The Path to Self-Enlightenment Through...Groupon?

by Meghan Hewitt

Disclaimer: I am NOT fit, so you probably shouldn’t take this post as a fitness guide.

Have you ever tried yoga? I haven’t. To me, a workout needed to leave you physically exhausted so that you had to lie at the bottom of the stairs for a good while because your legs hurt so bad (please see above disclaimer). But yoga is everywhere now. My business partner loves hot yoga (to me that sounds terrible, as I get very cranky in temperatures above 85 degrees, but to each their own). Recently, I stumbled upon a Groupon for a year’s worth of online yoga courses for 20 bucks. I decided to give it try, if I hated it, I was only out twenty bucks and now I had a legit reason to wear yoga pants. I was still skeptical, how was this “granola” exercise going to help me?  So, I get online, select a beginner’s course and get ready to get Zen. I had my notion that I was going to have this very serious, holier than thou instructor, but she seemed like a real person and I’m thinking “Okay, I can get behind this” and then what she discussed hit on one of our missions at Cincinnati Renewed Wellness.

She was teaching various foundation poses and she says, “You know, a lot of my students say they are taking yoga to learn balance, implying that they want stasis, but I have to tell you, that’s not what balance is at all” ……I think I shouted at the computer “PREACH”. She continues, “Balance requires a lot of moving parts and the ability to manage those moving parts”.  At that point I think I fell over doing tree pose.

Isn’t that the image that most people get of a Yogi, someone sitting, cross-legged, at peace, in balance. While those of us who are struggling with the daily hustle and bustle are stressed out with juggling a bunch of different things. But balance is juggling. Weights and counter weights. Prioritizing. Knowing your limits and slowly expanding your limits, becoming stronger.  And most importantly, knowing that in practice, you may fail (that’s why it’s called a practice) and when you fail, you regroup and come back to it. For me, in starting Cincinnati Renewed Wellness, it was to help people juggle life. We are expected to have it all figured out and all put together and those that don’t feel “put together” get even more stressed and tailspin. The people that appear good at “adulting” are those that have practiced and fine-tuned their balancing skills. We can’t be static, we always need to change and grow, that’s what balance is.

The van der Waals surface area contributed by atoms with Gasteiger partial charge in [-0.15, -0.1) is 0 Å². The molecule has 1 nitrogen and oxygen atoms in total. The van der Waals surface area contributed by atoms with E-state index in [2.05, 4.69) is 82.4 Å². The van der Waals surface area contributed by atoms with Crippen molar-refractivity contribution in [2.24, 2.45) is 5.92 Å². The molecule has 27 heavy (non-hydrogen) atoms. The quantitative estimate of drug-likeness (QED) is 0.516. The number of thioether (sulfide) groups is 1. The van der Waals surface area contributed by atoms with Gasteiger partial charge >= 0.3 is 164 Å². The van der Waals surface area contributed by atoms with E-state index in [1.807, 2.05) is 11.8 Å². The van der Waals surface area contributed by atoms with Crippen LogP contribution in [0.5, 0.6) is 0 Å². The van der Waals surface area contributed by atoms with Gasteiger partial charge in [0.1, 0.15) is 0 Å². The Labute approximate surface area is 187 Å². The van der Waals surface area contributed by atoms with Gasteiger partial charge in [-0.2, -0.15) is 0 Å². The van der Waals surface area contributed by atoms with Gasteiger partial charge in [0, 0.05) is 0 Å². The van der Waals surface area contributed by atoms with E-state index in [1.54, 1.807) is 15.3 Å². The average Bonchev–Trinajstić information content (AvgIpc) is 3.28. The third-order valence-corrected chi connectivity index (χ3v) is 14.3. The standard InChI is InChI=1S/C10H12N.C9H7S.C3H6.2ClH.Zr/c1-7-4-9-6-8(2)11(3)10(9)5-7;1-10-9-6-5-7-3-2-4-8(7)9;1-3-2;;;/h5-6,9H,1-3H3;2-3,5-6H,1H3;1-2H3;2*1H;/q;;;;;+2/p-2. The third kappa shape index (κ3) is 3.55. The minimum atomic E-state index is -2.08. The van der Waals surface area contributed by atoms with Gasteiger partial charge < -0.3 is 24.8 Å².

I was skeptical about yoga, but I think I am going to incorporate it into my fitness regime, despite that internet personality Matt Bellassai calls yoga “fancy stretching”. It’s a low impact exercise that will stretch you out and help you fine tune your coordination. And, if you find the right instructor it’s like a therapy session combined with meditation. It’s a combination of mental and physical exercise that you might not get from squatting until you fall over. We are taught in nursing that exercise is first line treatment for those with anxiety, depression and chronic pain. Chemicals released by the body during exercise will improve your mood.  Bottom line though, find something you like and do it!  

Allison McLaughlin